One thing not mentioned is that right now iTunes → iOS TV sucks. Most of the time you can't access your movies or TV shows if they're rips rather than bought via Apple. If you have more than a 100 or so videos you get the beachball of death in iOS. Which is stupid since the Apple TV works fine with it. However I ripped all my hundreds of DVDs and Blurays I've collected over the years when hard drives got big enough. Plex sucks, particularly with its metadata handling and editing. While iTunes is a shadow of itself it's vastly better than the alternatives (especially when paired with apps like Subler).

Can you imagine a rewritten Books app with the awful font rendering we have in Marzipan right now? I understand the need for dogfooding and the advantages of unified codebases but Apple is now rewriting mature first-party apps with an objectively suboptimal UI framework. It’s astonishing. Everything they say about their commitment to the Mac rings hollow when they can’t even bother to maintain Mac-native software. I too feel a sense of dread about this year’s WWDC; I can only hope my fears don’t come to pass.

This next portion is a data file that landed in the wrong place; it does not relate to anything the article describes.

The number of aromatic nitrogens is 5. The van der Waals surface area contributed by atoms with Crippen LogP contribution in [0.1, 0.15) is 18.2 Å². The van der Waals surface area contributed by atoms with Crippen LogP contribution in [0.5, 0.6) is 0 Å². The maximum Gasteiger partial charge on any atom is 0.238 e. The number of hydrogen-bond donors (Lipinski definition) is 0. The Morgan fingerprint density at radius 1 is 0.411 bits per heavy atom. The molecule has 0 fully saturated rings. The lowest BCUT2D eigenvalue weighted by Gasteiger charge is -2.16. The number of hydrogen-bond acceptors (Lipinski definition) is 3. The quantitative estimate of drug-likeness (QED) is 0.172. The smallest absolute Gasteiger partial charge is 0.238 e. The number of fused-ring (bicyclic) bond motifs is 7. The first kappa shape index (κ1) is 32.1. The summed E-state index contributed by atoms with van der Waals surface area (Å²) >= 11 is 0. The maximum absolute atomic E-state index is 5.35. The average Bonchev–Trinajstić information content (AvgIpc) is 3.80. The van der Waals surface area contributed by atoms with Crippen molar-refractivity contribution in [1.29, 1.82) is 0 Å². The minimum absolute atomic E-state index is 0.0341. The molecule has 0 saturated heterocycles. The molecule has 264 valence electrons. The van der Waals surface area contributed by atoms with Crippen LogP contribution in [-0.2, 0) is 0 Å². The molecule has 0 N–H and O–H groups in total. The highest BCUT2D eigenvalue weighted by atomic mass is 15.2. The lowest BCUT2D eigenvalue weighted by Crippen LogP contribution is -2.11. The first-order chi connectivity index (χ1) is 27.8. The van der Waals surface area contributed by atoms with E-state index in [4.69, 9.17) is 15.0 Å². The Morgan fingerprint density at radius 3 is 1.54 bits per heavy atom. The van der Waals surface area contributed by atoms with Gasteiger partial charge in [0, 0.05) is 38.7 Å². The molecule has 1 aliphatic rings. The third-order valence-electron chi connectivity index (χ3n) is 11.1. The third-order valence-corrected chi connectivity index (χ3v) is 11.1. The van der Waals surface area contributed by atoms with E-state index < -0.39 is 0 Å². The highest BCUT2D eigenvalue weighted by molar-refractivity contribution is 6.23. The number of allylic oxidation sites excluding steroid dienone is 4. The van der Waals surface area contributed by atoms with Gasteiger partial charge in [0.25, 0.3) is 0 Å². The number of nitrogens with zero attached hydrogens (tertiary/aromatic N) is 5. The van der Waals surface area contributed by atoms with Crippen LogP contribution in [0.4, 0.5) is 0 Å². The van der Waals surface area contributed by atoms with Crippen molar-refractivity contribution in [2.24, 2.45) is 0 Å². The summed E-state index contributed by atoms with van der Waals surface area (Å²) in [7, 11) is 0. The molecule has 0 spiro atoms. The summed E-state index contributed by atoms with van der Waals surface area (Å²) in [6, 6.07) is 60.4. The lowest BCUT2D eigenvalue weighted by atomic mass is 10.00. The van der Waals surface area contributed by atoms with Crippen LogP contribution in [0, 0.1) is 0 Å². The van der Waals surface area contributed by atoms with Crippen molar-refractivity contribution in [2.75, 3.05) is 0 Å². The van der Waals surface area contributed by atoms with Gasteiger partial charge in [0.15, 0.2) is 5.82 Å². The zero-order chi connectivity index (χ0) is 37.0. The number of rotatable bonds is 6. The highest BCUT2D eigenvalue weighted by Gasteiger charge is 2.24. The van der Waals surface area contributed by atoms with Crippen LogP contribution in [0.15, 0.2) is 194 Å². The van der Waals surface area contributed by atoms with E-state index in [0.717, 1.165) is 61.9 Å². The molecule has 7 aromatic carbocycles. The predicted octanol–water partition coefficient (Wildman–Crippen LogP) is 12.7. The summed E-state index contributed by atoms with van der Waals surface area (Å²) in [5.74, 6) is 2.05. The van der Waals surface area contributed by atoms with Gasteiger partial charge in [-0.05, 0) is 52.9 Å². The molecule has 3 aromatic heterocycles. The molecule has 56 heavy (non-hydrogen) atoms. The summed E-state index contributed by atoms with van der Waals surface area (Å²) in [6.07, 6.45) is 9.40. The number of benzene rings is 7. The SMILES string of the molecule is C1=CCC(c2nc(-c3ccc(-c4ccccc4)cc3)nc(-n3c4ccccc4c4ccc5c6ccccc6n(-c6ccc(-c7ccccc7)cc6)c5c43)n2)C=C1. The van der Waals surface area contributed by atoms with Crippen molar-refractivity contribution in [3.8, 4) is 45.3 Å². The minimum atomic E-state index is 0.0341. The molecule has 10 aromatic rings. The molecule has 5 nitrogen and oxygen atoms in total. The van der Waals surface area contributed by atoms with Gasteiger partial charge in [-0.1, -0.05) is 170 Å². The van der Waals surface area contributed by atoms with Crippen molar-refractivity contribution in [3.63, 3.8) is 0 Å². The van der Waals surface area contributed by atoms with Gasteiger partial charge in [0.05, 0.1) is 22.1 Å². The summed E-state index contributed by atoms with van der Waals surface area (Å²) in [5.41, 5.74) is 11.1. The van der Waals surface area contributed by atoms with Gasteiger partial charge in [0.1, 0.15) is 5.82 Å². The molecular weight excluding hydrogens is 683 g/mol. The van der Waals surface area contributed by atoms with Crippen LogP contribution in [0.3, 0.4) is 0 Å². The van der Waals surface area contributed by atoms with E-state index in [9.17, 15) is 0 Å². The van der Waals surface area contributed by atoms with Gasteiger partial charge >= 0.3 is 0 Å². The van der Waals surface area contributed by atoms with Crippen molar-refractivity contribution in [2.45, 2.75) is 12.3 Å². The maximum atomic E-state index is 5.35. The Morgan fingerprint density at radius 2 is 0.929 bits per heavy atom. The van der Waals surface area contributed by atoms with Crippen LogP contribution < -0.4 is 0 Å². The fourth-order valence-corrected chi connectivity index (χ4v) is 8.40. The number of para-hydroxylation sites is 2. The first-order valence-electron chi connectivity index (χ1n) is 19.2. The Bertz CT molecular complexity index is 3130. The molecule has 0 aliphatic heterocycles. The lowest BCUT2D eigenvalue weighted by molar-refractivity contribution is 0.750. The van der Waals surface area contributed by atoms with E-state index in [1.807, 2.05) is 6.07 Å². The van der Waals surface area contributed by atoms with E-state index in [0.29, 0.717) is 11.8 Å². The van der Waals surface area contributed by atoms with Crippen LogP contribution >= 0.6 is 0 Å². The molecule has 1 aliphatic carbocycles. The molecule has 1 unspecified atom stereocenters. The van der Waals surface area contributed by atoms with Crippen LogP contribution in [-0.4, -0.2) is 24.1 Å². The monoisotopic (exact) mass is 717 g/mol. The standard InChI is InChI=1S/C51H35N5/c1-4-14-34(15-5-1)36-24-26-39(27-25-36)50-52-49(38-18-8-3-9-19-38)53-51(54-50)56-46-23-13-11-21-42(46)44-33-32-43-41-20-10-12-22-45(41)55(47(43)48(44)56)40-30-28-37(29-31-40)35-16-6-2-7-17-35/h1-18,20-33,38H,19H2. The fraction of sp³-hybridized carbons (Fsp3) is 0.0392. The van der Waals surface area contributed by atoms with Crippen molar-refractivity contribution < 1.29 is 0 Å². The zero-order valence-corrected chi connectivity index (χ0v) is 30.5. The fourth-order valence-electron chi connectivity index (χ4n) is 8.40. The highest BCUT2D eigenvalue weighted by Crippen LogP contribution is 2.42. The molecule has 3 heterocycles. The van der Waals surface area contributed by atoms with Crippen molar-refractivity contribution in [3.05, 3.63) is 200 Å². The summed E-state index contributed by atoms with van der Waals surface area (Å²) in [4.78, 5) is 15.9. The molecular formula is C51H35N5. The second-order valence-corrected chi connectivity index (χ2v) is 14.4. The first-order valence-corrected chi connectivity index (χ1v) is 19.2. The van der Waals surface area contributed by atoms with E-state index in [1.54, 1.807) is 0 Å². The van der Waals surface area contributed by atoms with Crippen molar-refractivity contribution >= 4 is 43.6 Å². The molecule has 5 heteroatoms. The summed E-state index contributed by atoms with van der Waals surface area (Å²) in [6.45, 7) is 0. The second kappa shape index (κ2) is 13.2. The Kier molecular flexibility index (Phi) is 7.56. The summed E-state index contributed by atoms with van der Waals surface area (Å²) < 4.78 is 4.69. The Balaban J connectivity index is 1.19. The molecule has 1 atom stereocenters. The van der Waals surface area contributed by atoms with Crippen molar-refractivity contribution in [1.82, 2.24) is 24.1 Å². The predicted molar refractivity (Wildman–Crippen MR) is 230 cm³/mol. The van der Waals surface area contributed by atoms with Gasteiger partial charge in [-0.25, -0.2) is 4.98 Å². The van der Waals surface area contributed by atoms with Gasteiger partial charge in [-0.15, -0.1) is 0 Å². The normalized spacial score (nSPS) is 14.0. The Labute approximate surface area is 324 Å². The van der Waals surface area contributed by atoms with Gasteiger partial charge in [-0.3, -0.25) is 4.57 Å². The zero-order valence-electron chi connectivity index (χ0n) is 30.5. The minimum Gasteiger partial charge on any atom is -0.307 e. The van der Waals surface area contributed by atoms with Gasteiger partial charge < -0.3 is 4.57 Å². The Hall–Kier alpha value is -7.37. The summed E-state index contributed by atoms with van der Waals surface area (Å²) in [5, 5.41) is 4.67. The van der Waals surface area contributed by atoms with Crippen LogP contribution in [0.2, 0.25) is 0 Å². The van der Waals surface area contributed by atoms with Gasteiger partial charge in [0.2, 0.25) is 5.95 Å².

My fears are also that metadata editing will disappear, local music playback will disappear. And syncing local data to iPhones will never migrate to the new app.

I wish they'd leave old iTunes functionality alone, and make separate apps for Apple Music, Podcasts, Books and other non-local-music stuff.
But somehow it's hard to imagine. There was iSync, that could be resurrected and used to sync all old devices.

It's a bit unfair to judge the Marzipan which will be available in a couple of months with what was used last year. They've had a full year to bring more things to maturity and surely will. The bigger issue is less whether it gets UIKit right than what macOS features it implements and more importantly uses. You can see that with the Home app that's the most frustrating of the existing Marzipan apps. They need to figure out how to do a swipe type function on macOS.